A Prophet with Honor: The Billy Graham Story,by William Martin (William Morrow, 735 pp.; $25.00, hardcover). Reviewed by John G. Stackhouse, Jr., who teaches modern Christianity in the Department of Religion of the University of Manitoba, Winnipeg, Canada.

A life of Billy Graham, to be properly matched to its subject, would have to be large. After all, Graham has commanded public attention in America for more than 40 years. He has toured five continents, speaking in huge churches and stadiums to record audiences. He penetrated the Iron Curtain before it was torn in the late 1980s, thus adding the Second World to his itinerary, which had included most of the First and Third Worlds already. And, through his adroit use of the most modern communication technology, he has multiplied his audience into the hundreds of millions, easily making him the most famous speaker in history.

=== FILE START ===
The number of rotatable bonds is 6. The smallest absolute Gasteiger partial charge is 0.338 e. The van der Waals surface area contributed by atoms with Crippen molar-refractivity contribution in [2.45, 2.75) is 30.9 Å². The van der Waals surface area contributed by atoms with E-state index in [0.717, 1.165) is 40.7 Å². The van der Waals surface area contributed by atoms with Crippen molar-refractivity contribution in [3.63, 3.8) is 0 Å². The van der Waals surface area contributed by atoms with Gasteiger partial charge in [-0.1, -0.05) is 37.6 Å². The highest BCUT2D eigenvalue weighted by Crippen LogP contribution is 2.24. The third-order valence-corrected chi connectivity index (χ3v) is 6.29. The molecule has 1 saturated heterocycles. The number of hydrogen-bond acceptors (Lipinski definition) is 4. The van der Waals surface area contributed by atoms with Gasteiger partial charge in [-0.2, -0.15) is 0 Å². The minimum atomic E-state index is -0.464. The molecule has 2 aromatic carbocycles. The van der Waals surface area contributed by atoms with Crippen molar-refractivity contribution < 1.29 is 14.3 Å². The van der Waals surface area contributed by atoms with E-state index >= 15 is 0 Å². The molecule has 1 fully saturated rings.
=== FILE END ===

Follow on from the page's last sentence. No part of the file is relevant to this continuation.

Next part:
William Martin, professor of sociology at Houston’s Rice University, has written a biography on this appropriately large scale. With more than 600 pages of text and almost 100 pages of notes, approaching 400,000 words in all, this survey of Graham’s life is as big as it has to be.

Not a page is badly spent. One of the most noteworthy features of this biography is its location of Graham in the history of American revivalism. It starts with a brief but useful survey of Graham’s predecessors, and it sustains this comparison at key junctures throughout the story that follows.

American Symbol

Each phase of Graham’s life receives attention, from his early formation in the hills of North Carolina, to his education in Tennessee, Florida, and Illinois, to his early career with Youth for Christ, to his ever-expanding independent career in the decades that followed. ...

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